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Godse Movie Review

June 17, 2022
CK Screens
Satyadev, Aishwarya Lekshmi, Brahmaji, Tanikella Bharani, Naga Babu, Sijju Menon, Mathew Varghese, Prudhvi Raj, Noel Sean, Priyadarshi Pulikonda, Chaitanya Krishna, Pawan Santosh, Guru Charan, Ravi Prakash, Ashok Kumar
Gopiganesh Pattabhi
Suresh Sarangam
Sagar Udagandla
Brahma Kadali
C V Rao
Sunil Kashyap
C Kalyan
Gopiganesh Pattabhi

'Godse', produced by C Kalyan on CK Screens, was released in theatres today.


Godse (Satyadev) carries out a series of kidnappings and holds the system to ransom one fine day. Among those kidnapped by him and his gang are businessmen and a top cop. The police department enlists Vyshali (Aishwarya) to negotiate with him. When she asks for his demands, Godse behaves in unpredictable ways. He eventually opens up about his motives after outing his personal tragedy.

The rest of the film is about Godse's backstory, why he is doing what he is doing, and whether he will succeed in his vigilante mission.


Satyadev Kancharana dramatizes the angry scenes with passion. He is spot-on when he delivers those monologues and is satisfying in other portions. Aishwarya Lekshmi plays a boring character that enters a tricky zone; her dubbing is routine.

Jia Sharma of 'Arjun Reddy' fame is unrecognizable, while Brahmaji and Tanikella Bharani are forgettable. Sijju Menon, Varghese and PrudhviRaj make zero impact. Noel Sean and Chaitanya Krishna are okayish.

Nagababu Konidela and Priyadarshi are seen in cameo roles.

Technical aspects

Sandy Addanki's music doesn't really add even a semblance of adrenaline to the goings-on. Suresh Sarangam's cinematography is passable in action segments, while it is just basic at other times.

Sagar Undagandla's editing is trashy, considering how overlong the flashback episodes are.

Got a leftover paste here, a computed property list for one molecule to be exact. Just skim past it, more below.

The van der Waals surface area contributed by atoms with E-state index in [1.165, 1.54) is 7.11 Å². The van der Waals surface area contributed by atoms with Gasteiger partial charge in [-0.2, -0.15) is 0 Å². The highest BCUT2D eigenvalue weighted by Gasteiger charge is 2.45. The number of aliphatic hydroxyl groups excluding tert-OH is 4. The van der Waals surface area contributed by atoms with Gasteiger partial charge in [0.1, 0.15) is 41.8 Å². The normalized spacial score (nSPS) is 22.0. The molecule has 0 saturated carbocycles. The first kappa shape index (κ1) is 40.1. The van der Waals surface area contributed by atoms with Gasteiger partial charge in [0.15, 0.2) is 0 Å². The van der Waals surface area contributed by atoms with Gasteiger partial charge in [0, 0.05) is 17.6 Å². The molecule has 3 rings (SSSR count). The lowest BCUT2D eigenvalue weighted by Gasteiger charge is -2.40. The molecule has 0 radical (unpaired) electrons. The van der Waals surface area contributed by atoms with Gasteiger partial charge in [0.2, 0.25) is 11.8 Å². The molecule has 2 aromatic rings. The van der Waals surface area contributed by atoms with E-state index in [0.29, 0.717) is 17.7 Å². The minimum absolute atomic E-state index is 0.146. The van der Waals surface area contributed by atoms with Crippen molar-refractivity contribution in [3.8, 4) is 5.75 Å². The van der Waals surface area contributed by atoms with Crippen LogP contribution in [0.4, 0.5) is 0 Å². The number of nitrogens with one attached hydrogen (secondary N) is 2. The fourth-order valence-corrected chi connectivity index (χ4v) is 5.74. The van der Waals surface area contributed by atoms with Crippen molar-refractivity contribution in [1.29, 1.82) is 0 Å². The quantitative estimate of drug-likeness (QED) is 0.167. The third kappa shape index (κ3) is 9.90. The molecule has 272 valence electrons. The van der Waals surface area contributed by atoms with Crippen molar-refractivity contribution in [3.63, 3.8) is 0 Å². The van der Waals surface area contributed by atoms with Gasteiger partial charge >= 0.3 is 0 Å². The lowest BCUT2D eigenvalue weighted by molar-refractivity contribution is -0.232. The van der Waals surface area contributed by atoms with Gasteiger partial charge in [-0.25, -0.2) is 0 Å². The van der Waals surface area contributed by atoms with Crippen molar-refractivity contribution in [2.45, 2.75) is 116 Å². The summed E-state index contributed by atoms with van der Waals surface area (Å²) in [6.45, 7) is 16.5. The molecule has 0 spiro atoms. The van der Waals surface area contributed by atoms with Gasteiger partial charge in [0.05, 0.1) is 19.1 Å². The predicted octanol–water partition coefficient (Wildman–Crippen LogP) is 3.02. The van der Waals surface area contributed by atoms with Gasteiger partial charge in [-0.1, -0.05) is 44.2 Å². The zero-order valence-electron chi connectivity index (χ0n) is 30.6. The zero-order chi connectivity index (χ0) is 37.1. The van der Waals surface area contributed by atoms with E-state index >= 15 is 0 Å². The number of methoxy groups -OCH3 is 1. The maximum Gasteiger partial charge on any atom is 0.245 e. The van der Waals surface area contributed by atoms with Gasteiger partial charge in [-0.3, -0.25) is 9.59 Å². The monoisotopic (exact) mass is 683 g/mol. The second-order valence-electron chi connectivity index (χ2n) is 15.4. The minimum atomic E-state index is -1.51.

'Until people don't realize whose interests exist behind slogans, they will continue to be deceived'. This line mouthed by Godse is drawn from Communist thinking. Film protagonists quoting such alleged gems from Marxist literature is routine. In 'Godse', the line is far-fetched, considering that Godse is actually a businessman when he says the line. A vigilante saying raising such a slogan would have looked worthy of some attention.

Writer-director Gopi Ganesh Pattabhi wastes an hour building nothing concerning Godse alias Vishwanath Ramachandra. He asks Vyshali to blurt out her body measurements in a serious scene. For what? To sex up his vigilantism? To add an oomph factor to his killings?

The writing has a shade of 'Maharshi'. Revealing it would be a spoiler, but if you have cared to watch the film's pre-release promo material, you can guess the plot point.

The film raises questions about unemployment with the attitude of an R Narayana Murthy social drama. The flashback in the second half is never-ending, making 'Godse' become a sob fest at the expense of drama and action. The climax segment is too conveniently and lazily written.

Closing Remarks

'Godse' is arguably the most avoidable small movie in recent months.

Critic's Rating